jump to the content

Historic Town of San Sebastián del Oeste

Date de soumission : 20/11/2001
Catégorie : Mixte
Soumis par :
INAH/CONALMEX Puebla 95, Colonia Roma06700 Mexico E-mail: direccion.pmundial@inah.gob.mx
Coordonnées 20°45'30" N - 104°51'30" W
Ref.: 1590
Thèmes
Paysages culturels
Avertissement

Le Secrétariat de l’UNESCO et le Centre du patrimoine mondial ne garantissent pas l’exactitude et la fiabilité des avis, opinions, déclarations et autres informations ou documentations fournis au Secrétariat de l’UNESCO et au Centre du patrimoine mondial par les Etats Parties à la Convention concernant la protection du patrimoine mondial, culturel et naturel.

La publication de tels avis, opinions, déclarations, informations ou documentations sur le site internet et/ou dans les documents de travail du Centre du patrimoine mondial n’implique nullement l’expression d’une quelconque opinion de la part du Secrétariat de l’UNESCO ou du Centre du patrimoine mondial concernant le statut juridique de tout pays, territoire, ville ou région, ou de leurs autorités, ou le tracé de leurs frontières.

Les noms des biens figurent dans la langue dans laquelle les Etats parties les ont soumis.

Description

On January 20 1605, the mines of San Sebastián del Oeste were discovered, and consequently, the town was founded. Since then, the town has had a close relationship with its surroundings, which cover more than 1,970 square kilometres. The town itself now spreads over 37 partially settled hectares.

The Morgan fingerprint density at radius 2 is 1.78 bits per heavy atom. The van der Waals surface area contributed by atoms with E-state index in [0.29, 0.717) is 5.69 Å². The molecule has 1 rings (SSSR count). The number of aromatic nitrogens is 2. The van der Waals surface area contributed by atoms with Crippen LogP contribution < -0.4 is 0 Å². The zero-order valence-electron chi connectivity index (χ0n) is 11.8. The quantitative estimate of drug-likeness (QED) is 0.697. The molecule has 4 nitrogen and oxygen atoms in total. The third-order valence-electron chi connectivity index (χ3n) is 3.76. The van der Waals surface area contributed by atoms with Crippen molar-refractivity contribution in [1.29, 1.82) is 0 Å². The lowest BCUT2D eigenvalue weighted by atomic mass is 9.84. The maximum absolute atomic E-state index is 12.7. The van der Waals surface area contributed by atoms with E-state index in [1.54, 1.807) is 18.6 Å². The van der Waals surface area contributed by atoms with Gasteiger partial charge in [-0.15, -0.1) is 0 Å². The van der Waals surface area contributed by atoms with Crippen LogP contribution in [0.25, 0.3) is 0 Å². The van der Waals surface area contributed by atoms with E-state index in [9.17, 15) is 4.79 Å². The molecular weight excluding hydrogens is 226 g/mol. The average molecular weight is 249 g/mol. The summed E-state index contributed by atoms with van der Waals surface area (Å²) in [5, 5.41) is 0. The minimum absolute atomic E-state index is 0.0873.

San Sebastian del Oeste was one the main mining centres in the New Spain during the Colonial period. By 1785, ten gold and silver reduction haciendas and nearly 30 mines had been established there. The small town became a city in 1812, and reached its full maturitv around 1830. San Sebastian's productivity was halted by the 1910 military revolution, and soon after, foreign companies in charge of mining works moved to other areas. The last mine was abandoned 1921, and San Sebastian fell into complete oblivion. Nowadays, its main economic activities involve agriculture, stockbreeding, increasing tourism and to a lesser degree, forestry.



The rough topography of the land only allowed for an irregular lay out following a main east-west axis. The town is crossed by a river, on whose banks several XVIII and XIX century foundries were established. Building materials and structural solutions inherited from traditional Spanish architecture resulted in the use of large retaining walls and baseboards to protect buildings from moisture. Features such as public squares, like the Main Plaza and the Consistorial or Bone Plaza, winding alleyways, original stone pavements, plastered mud-brick walls, archways, attics and wooden and tile roofs are part of an integrated typology and constitute the town's distinctive traits. The southern part of town is on higher ground, and from here a series of terraces offer a panoramic view of the downhill succession of roofs belonging to buildings dating to the XVII, XVIR and XIX centuries, most of which are still in good condition.



The natural context (flora and fauna) is likewise an extremely important feature of this site. To this day, it remains almost in pristine condition, and is a perfect complement to the town's urban image. Ravines, hills, trees, etc., along with the town's lay out and architecture are part of one harmonic whole. San Sebastian del Oeste is a clear example of the important role played by the environment in shaping the urban image of rural settlements.